I do appreciate the fact that Muslims typically avoid images of Muhammad, but I also have images of him, made by Muslims. Here are depictions of the Prophet by the Nubian Islamic Hebrews, a sect that originated in New York in the 1970s. I like the one of the Prophet on his camel, with Ali, Bilal, and Abu Bakr in front of him. You can see the intersection of black supremacy and Shi'a sympathies in the way that the artist depicted Abu Bakr as pale compared to everyone else.
I want to build on this censorship thing. I've actually been sued over my work, but the censorship hurt worse. After the burning of embassies, cuts of outright blasphemies should have been expected; but the publisher also wanted to delete any obscene word that appeared in the same sentence as Allah, the Qur'an, or the Prophet, regardless of whether it was in direct reference. Even a character being described as "anal" in his adherence to the Sunna had to go, since the editor thought that this associated the Prophet with anal sex.
Besides words, they went for ideas. Discussion of Ayesha's age at the time of her marriage to the Prophet was not allowed, regardless of the tone. With the help of an anonymous "consultant," my editor suggested the deletion of "problematic" sections dealing with facts of history, such as the Qur'an being collected and put into book form after the Prophet's death, or the story of the Necklace, in which Ayesha speaks to the Prophet in a defiant manner ? though these events are accepted by the Muslim community, and included in pious literature. Islam itself has been tagged as offensive to Muslims.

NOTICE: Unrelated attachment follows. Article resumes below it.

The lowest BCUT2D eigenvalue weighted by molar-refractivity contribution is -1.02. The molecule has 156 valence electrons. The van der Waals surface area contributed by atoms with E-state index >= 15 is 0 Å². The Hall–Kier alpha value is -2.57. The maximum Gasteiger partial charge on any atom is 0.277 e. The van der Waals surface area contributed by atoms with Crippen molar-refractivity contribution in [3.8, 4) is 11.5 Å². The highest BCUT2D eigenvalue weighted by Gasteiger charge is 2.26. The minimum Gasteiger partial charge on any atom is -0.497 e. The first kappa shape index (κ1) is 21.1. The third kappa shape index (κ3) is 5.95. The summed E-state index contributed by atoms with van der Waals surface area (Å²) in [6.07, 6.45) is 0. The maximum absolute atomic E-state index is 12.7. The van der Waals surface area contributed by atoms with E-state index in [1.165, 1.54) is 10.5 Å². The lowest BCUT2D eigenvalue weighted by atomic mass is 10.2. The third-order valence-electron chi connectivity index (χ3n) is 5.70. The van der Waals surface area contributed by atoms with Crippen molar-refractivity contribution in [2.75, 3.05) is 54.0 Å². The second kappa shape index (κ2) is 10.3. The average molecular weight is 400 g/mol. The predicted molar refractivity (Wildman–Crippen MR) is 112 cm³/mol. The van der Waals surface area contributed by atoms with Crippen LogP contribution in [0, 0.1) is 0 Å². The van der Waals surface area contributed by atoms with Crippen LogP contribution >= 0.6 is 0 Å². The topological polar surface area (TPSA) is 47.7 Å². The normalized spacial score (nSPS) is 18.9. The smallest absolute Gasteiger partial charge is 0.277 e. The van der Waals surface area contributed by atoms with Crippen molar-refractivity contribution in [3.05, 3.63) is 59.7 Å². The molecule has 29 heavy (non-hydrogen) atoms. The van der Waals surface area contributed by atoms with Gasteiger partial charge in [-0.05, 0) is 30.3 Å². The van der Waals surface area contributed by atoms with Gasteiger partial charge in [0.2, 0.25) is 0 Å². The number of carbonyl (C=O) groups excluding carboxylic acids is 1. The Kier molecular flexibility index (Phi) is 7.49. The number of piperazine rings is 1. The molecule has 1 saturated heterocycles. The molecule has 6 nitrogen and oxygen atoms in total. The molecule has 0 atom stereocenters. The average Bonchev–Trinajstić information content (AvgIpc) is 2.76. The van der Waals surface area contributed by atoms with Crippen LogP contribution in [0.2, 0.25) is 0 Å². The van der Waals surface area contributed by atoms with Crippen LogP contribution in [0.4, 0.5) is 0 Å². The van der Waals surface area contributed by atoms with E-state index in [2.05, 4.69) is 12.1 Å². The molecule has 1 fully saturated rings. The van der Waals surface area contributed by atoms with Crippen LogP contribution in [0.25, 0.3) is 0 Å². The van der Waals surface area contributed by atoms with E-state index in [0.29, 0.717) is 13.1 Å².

Because the uncensored US edition was also available in the UK, and each instance of censorship would be noted with an asterisk, I agreed to the cuts for their theatrical value; the whole book would become a performance, censorship as spectacle. The mutilated text served to demonstrate how ridiculous our discourse on religion has become ? that non-Muslim editors are telling a Muslim author how he can properly relate to his religion, and how Muslims will interpret his work.
The novel's burqa-wearing feminist character, Rabeya, self-publishes a zine called Ayesha's Hymen. My UK publisher insisted that its title be cut. If these changes were motivated by a fear of violence from offended Muslims, then the publisher has supported an image of violence as a Muslim's natural response, while also justifying the threat of violence as a means to govern speech. The bookseller has joined the book burners, leaving Rabeya as voiceless as she would be under the Taliban.